Hi John. I have a Howard Miller Grandfather clock that was purchased in 1981. I have removed the movement and done all my own lubing with a medical syringe and clock oil.I have used wd 40 with a plastic tube on the bushings as a cleaner. I then take a shop vac with a small suction hose (1/2 in dia.) and suck out the excess wd40 and the crud it loosens. I then relub the bushing with the clock oil.Seems to completely clean them. Is this an acceptable practice?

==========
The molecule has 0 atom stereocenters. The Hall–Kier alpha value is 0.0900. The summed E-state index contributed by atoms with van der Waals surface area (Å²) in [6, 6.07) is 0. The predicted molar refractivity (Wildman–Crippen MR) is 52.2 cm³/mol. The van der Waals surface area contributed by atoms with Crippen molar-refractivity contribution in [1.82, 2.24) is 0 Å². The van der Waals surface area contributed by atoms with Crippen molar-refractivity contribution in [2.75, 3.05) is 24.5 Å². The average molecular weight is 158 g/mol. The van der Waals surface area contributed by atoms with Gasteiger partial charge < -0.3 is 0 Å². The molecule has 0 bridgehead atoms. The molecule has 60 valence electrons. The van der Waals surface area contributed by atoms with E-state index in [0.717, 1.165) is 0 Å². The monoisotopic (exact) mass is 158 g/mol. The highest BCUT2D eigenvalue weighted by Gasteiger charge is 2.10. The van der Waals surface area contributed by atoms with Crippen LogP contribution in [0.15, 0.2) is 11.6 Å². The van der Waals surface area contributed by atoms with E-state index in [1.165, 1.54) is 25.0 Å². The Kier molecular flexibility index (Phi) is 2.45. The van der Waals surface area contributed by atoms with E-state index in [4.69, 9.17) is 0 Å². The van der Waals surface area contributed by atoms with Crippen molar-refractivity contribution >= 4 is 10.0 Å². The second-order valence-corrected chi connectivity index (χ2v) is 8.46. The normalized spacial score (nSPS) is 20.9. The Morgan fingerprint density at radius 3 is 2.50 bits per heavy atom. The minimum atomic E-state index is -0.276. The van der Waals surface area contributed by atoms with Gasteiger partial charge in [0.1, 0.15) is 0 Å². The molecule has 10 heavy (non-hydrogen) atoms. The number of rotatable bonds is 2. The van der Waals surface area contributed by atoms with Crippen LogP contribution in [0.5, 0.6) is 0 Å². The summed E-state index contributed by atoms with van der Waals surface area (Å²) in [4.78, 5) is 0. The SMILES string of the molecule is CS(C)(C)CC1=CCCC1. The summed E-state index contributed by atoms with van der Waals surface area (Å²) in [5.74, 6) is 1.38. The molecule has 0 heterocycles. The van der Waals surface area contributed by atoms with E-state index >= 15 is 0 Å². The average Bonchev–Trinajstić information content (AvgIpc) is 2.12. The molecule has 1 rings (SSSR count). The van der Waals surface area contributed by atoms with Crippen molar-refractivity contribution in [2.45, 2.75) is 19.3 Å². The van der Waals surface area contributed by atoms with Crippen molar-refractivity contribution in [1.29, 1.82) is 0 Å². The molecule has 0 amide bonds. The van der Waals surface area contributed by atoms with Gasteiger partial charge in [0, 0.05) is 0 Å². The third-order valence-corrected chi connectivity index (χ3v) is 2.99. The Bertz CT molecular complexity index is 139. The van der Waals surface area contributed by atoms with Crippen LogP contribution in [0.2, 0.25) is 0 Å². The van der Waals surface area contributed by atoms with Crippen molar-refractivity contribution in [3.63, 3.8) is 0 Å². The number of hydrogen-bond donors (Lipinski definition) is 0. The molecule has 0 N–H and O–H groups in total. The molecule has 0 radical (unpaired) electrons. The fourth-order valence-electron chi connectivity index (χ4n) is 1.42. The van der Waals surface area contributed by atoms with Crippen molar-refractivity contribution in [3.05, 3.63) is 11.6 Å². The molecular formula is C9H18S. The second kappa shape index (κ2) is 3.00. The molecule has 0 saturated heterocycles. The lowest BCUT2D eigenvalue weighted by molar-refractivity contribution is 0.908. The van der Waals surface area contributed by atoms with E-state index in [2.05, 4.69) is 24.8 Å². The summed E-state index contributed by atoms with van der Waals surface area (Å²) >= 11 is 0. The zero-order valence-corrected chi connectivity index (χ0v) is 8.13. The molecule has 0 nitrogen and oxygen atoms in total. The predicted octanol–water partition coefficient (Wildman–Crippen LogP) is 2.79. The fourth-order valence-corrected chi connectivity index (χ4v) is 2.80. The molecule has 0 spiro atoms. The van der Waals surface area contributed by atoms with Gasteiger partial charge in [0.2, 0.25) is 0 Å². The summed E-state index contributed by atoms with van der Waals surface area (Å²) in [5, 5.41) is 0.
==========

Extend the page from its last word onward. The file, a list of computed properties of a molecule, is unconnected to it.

Jim, field cleaning and oiling as you have done is acceptable with some clockmakers, and others prefer to perform a complete breakdown. I take service calls on grandfather clocks in homes and make the decision depending on the age and condition of the movement. If your clock has not been serviced since it was purchased (29 years ago), I would think it might have some wear. I recommend a clock be serviced every 7 to 10 years, which includes cleaning, inspecting for worn parts, and replacing or repairing them, lubricating and testing. Now for the part that we do not do, and that is use WD-40 on clocks. I use WD-40 for many applications and it works very well, but not on clock movements. It sounds like you have done it the best way to remove the debris and the WD-40. However, some of it does remain and I'm not sure it is compatible with clock oils. There are many clock shops that will not take in movements that have been serviced with WD-40 for this reason. Other shops will charge additional fees for multiple cleanings to insure that all traces are removed. How can they tell? WD-40 has a distinctive odor. This is all an opinion, but it is pretty much in line with the 800+ members of my Internet Clocksmiths Group. And we do discuss the aspects of lubrication and application quite often.